An ode to hip hop

French choreographer Kader Attou presents ‘The Roots’

Jean-Yves Thibaudet (photo credit: JULIEN CHAUVE)
Jean-Yves Thibaudet
(photo credit: JULIEN CHAUVE)
Anyone who grew up in France in the 1980s may remember a television show called H.I.P. H.O.P. Running for exactly 43 weeks in 1984, the program is credited with laying the groundwork for France’s illustrious hip hop scene. For performer and choreographer Kader Attou, Sunday afternoons turned into TV tutorials, a time for him to soak up all the moves on the screen and then practice endlessly until the next episode aired.
“I was 10 when I discovered H.I.P.H.O.P.,” says Attou, 44, who was born and raised in Lyon, France, to an Algerian family. “In the playground, you didn’t just use a neat turn of phrase to respond to an insult or kick. Coming out of school one day, my mother took me along a path that wasn’t the direct route home. ‘Where are we going, Mum?’ I asked. ‘Just there, to the boxing gym,’ she said. And on this detour, what I found was an American boxing gym. I found a fight, a dance. My first contact with this art was with my fists. As luck would have it, the instructor had a strong penchant for the circus. So the ring went theatrical. That same week, I saw H.I.P.H.O.P. for the first time. Sidney, the host, took kids from the street and put them in the limelight. When the final credits had rolled, I threw a piece of cardboard down on the sidewalk of my neighborhood and started to practice those movements which I needed to master,” he recounts.
Attou spent the rest of his childhood dancing, boxing and dreaming up his future in the arts.
“At one point, it became a life project,” he adds. “I formed a troupe and named it CIE Accrorap. We were a group of friends coming from the same gym, from the rank and file and the same circus training, experiencing the same thrill from dancing. Mourad Merzouki [of Company KAFIG] was one of them.”
In 1994, Accrorap premiered Athina at the Lyon Biennale de la Danse, placing the company on the concert dance map once and for all. Now, almost 25 years later, Accrorap continues to be a relevant and boundary-breaking troupe. In June, Attou will present The Roots, an ode to hip hop performed by 11 male dancers, to Israeli audiences. “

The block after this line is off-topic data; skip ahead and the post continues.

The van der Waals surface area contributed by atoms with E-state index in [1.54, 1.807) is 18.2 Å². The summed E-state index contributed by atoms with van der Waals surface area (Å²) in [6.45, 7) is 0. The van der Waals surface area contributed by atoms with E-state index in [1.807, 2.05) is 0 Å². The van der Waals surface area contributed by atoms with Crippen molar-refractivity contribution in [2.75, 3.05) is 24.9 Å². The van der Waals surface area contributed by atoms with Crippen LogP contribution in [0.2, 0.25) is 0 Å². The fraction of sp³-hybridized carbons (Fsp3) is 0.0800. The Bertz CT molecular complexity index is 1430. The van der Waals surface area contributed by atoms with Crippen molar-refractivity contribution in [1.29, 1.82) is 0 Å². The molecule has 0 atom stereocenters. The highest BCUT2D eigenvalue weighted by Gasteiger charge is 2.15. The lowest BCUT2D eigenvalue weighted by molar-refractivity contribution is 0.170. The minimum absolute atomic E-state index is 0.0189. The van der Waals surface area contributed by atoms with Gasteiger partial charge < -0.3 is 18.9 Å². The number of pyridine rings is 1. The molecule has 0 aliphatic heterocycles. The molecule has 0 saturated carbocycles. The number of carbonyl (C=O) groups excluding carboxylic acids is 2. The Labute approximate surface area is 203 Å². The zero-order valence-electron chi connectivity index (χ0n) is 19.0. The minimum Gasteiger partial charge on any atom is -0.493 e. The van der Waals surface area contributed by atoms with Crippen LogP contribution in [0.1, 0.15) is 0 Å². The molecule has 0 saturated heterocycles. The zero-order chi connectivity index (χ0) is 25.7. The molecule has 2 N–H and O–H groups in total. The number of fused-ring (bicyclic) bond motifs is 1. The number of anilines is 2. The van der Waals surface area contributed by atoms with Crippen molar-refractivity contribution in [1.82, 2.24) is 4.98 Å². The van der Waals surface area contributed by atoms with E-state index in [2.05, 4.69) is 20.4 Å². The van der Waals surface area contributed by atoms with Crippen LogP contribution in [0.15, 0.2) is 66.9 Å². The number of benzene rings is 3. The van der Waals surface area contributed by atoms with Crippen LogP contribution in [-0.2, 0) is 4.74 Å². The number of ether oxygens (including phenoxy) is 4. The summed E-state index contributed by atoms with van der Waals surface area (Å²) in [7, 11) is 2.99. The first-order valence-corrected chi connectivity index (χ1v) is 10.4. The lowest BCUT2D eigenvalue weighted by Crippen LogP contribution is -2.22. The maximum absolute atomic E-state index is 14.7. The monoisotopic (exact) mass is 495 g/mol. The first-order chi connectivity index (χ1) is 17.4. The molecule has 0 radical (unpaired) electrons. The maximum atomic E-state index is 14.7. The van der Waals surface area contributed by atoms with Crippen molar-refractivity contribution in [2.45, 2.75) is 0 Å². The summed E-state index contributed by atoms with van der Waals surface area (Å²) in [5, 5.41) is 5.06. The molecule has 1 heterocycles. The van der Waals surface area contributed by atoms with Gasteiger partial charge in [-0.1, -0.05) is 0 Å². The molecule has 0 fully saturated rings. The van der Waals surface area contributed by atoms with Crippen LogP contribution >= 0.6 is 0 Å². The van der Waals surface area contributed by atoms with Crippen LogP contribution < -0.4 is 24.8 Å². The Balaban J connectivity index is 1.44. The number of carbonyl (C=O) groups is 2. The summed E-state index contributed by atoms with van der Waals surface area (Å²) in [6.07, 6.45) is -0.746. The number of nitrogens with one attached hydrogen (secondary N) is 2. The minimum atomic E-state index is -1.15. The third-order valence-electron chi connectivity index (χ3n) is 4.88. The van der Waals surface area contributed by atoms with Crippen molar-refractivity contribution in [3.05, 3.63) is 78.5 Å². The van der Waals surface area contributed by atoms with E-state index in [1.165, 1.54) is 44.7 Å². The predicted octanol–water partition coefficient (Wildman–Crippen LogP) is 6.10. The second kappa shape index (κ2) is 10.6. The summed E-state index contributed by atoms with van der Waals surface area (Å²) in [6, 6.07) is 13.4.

The Roots is a tribute to the hip hop dance, drawing on all that it is: virtuosity, dexterity, inventiveness, poetry, power... I invented through my universe danced paths to show the complexity and richness of this dance. The Roots is a window to hip hop dance, on the people who made this dance, on the DNA of a dancing humanity,” he explains.
His cast is comprised of the field’s best dancers, handpicked for their virtuosity, passion and ability to communicate with the audience. That said, many of them come from different backgrounds. As hip hop dance has endless styles and techniques folded into one genre, not every performer arrives with the same tools. As such, Attou’s goal is to find cohesion among them, to present a united group rather than 11 stars.
“I always look for ways to build bridges among them, to bond them by also appealing to what they are, to their differences and their richness, which also makes the strength of my pieces,” he says.
With The Roots, as well as Attou’s previous works such as Pourquoi Pas and Les Corps Etrangers, he has managed to evade the stigma that hip hop is entertainment rather than art. “I do not create to please, not to entertain the crowds, but I always imagine my pieces with generosity, sincerity with a real artistic concern and a challenge of every moment. Through my choreography, I try to speak to the greatest number of people. The Roots is a piece that can touch children and older people. I never try to please a particular type of audience. I never calculate; I look for a certain universality,” he asserts.
‘The Roots’ will be performed at the Herzliya Performing Arts Center on June 13-16 ( and at the Haifa Auditorium on June 18 (